One of the things that has been going on in the clown car show of the Democratic primaries is how Liz Warren can tell you to the digit how many selfies she has had taken with people while campaigning, but won't tell you within the nearest trillion dollars how much her medicare program will cost. Other candidates have questioned her about it, but all she'll say is that peoples' total expenses will go down. Since she often says that when questioned whether taxes might go up, I have to assume taxes will be going up but her advisors say the medical premiums and out of pocket cost reductions will offset that. That sounds to me like, "if you like your plan you can keep your plan", or "the typical family's premium will go down by $2500 a year," both famous Obama lies.
The cost of her plans has been looked at by independent groups, but the first time there was a link to the Koch brothers so it was dismissed out of hand.
...the Mercatus Center at George Mason University published a rigorous analysis performed by a former Social Security and Medicare trustee that pegged the price tag of this left-wing dream at $32.6 trillion over ten years. (Measuring sticks: The US federal government spent $4 trillion total in 2017, and the entire US economy was a bit shy of $19 trillion in 2016).Let's assume it adds $3.26 trillion per year, when the current total expenditures are $4 trillion (with revenues $1.0 to $1.2 trillion less than that). As reported in The Atlantic and excerpted at Townhall.com:
The Urban Institute, a center-left think tank highly respected among Democrats, is projecting that a plan similar to what Warren and Senator Bernie Sanders are pushing would require $34 trillion in additional federal spending over its first decade in operation. That’s more than the federal government’s total cost over the coming decade for Social Security, Medicare, and Medicaid combined, according to the most recent Congressional Budget Office projections...In recent history, only during the height of World War II has the federal government tried to increase taxes, as a share of the economy, as fast as would be required to offset the cost of a single-payer plan, federal figures show. There are “no analogous peacetime tax increases,” says Leonard Burman, a public-administration professor at Syracuse University and a former top tax official in both the Bill Clinton administration and at the CBO. Raising that much more tax revenue “is plausible in the sense that it is theoretically possible,” Burman told me. “But the revolution that would come along with it would get in the way.” [Emphasis in the original - SiG]Since the Urban Institute is a leftish think tank, this one hasn't been ridiculed and dismissed just yet. It's just a little (4%) bigger than the Mercatus estimate dismissed for being too linked to conservatives. Instead of attacking this report, the pro-Warren media is saying anyone who wants to know how much this plan will cost are just shills looking for Republican talking points. Thou shalt not ask potentially embarrassing questions of Lizzie Warren.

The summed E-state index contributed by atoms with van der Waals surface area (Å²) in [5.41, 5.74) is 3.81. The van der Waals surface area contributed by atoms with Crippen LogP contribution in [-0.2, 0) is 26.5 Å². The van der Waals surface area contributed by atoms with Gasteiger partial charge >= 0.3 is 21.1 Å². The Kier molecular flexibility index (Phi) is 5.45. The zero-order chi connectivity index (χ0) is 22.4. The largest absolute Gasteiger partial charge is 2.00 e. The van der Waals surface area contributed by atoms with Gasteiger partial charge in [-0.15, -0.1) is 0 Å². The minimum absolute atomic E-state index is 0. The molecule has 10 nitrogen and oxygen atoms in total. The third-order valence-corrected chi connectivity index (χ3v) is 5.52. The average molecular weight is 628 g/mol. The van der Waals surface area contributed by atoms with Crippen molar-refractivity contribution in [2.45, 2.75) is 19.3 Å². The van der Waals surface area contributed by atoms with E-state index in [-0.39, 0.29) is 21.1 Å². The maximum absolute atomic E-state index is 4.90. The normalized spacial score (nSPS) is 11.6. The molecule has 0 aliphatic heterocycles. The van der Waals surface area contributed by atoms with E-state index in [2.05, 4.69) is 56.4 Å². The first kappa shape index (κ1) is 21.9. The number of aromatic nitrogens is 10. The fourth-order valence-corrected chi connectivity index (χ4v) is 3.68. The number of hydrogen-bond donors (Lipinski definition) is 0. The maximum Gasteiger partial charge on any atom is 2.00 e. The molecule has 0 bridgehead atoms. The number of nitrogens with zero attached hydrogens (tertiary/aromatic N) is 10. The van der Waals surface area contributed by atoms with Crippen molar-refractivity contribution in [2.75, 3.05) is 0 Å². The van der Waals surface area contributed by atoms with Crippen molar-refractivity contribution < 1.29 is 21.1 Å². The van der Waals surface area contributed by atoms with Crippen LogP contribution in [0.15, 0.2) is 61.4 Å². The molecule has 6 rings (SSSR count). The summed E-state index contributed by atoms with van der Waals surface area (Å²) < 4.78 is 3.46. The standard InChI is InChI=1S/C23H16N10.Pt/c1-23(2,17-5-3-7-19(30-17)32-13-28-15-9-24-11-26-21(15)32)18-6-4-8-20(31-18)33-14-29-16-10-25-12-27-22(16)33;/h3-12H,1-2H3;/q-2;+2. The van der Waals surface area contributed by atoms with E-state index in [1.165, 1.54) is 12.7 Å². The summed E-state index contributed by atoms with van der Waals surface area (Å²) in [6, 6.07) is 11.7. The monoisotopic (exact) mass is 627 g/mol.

It's hard to sum up all the economic damage Warren wants to do to America. Ignoring the wealth tax that's likely to crash world stock markets, retirement plans and other savings vehicles, here alone she wants to outlaw private health insurance, kill off the industry and make every aspect of it government. That industry alone is about $1 Trillion/year in revenue and 621,000 people's careers. All of those jobs will be lost. It's conceivable that because of their experience and knowledge, some will essentially change employers, leaving their job in the private sector Friday and starting as a Government employee on Monday. It's very likely some percentage will not do that and will join the unemployed or find other employment.
If Medicare for All is like every government health care system I've ever heard of, there will be long waits for most procedures. Those long wait times and government rationing could also lead to an outcry in favor of supplementary plans, which would raise people's costs even further.
There's no reason to take the word of a big gubmint weenie like Princess Lieawatha. She was, after all, part of the administration that said the typical insurance premiums would go down $2500 per year, when they went up by more than $2500.
“In 2013, the average annual cost of a premium for an individual health care plan was $2,784. By 2017, the average annual cost for a premium for an individual health care plan on HealthCare.gov was $5,712. Thirty-nine states use HealthCare.gov.The average of $2,784 doubled was $5,568, or $144 less than that $5,712 by 2017. In 24 states, premiums doubled, and three states had premiums triple over four years. I'd expect nothing less under Warren's (or Bernie's, or any of their) Medicare for All.